Trenchcoat Confessions wants to see more realistic sex scenes in movies. Apparently there is one in The Cooler, from this year's Sundance festival, between William H. Macy and Maria Bello. Imperfect people and acts are the most beautiful to me, and something that I agree that we need more of in film. Maybe we would all be happier with our lives if we weren't comparing them to the falsely perfect characters and situations in most films. What is the point of watching something that unreal? All it can do is make you even less satisfied with your own life. The topic of escapism came up, and I just don't see how watching people who are beautiful, perfect, and false provides any sort of "escape." I feel like my life is too short and too wonderful to want to escape from a single moment - I need to experience it all. That's why I go to movies and read books - for more experiences and perspectives. Escape is a negative way of looking at it. I don't want to vacation in Mexico to escape from life here - I want to have the positive experience of a week in Mexico! I'm not going to be thinking, "I'm glad I'm not in Bellingham" while I'm there, I'll be thinking, "Wow, it's cool that I'm here!" You've got to get every experience in when you can, because the most poisonous thing is regret for all the things you did not do. I admit that I'm not perfect. I want to be a writer, but have this sort of fear-infused writer's block that nothing I write will be good enough. So, when I feel that I want to write something, I pick up a book by someone else and read instead. I suppose that is my own form of escapism, and I really need to get over it, or I am seriously going to regret not ever writing anything. I regret missing the deadlines for a couple of publications I was going to submit to, but there will be next year. It's something that I'm working on.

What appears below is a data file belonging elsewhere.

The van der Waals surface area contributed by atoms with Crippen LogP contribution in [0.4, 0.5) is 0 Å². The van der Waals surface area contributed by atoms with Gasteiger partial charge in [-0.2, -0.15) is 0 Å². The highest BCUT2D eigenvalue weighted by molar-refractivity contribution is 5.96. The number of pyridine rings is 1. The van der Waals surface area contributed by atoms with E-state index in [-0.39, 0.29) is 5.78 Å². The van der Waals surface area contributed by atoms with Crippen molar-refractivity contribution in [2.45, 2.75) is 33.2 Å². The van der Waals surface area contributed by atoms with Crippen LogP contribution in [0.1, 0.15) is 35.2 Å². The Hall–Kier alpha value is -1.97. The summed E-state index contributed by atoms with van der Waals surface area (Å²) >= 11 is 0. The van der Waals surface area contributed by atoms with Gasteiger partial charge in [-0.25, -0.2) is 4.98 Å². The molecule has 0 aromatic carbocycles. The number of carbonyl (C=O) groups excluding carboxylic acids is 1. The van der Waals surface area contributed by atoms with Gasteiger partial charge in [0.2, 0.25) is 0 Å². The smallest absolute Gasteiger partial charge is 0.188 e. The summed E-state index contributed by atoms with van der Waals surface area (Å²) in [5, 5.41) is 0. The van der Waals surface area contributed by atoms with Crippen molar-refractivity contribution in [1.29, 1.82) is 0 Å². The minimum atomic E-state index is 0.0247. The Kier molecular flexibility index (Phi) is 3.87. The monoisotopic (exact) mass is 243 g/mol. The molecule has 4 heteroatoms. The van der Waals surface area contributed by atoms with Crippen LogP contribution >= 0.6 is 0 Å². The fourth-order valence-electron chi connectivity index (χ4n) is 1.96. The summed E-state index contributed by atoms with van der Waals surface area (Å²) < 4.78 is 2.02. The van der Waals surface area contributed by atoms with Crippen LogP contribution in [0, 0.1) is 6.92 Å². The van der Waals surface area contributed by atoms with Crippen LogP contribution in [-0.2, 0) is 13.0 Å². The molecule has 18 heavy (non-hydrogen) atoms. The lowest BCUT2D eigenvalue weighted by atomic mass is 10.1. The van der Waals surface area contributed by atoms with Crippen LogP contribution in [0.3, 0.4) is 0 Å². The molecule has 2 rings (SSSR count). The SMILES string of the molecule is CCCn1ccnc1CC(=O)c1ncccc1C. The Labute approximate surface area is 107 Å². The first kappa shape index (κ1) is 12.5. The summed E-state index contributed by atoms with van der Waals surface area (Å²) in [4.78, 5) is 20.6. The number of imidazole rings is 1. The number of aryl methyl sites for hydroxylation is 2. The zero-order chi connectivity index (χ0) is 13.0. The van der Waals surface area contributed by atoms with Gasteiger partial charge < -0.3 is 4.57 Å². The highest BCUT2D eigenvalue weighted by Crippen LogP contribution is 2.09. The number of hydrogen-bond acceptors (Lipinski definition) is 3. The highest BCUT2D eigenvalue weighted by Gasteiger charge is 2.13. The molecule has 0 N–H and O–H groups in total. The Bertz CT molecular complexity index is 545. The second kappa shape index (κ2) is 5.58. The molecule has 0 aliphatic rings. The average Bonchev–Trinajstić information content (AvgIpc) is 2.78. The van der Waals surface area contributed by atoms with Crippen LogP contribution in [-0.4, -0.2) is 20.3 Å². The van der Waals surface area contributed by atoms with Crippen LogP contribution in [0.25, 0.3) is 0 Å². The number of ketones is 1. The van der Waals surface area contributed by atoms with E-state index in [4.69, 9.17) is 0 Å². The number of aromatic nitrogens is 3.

Anna Quindlen's article in the current Newsweek carries the same sort of theme. Her rationale for the current reality TV shows is our need to escape from the fear of impending war or attacks. I watched half of an episode of Joe Millionaire last week, and I just don't get it. If we are attacked, I would regret having wasted valuable time in my safe, priviledged life watching stupid shallow TV shows. The fear that some Americans may be feeling does not compare to the fear a friend of mine experienced growing up in El Salvador, having had a 5-year-old brother kidnapped by guerillas, only to see him later being sent into a marketplace with a bomb strapped to his back. Having had innocent family members murdered in their homes. Having no one to turn to because the police are as corrupt as anyone else. Being forced to leave the home country that you love to move to a country where you don't speak the language and experience daily discrimination against you and are paid wages you can barely live on because you want your child to be able to live and grow safely. My life has been so lucky and safe and full, I feel like I owe it to those who only wish they had the life I have to make the most of every second of it. Also, as Americans, we need to be braver. And that doesn't mean going to war, that means being smart and prepared, without going into panic at every news release. We only had one terrorist attack, while many countries have them frequently. We don't yet have to feel the same fear when we go to buy groceries that people in Israel feel. The media and the money-makers are feeding on our fears and insecurities, and I'm sure it has been profitable to them. Just as it's profitable to Hollywood to show us the superficial beauty and silly situations that we have decided we want our lives to be.


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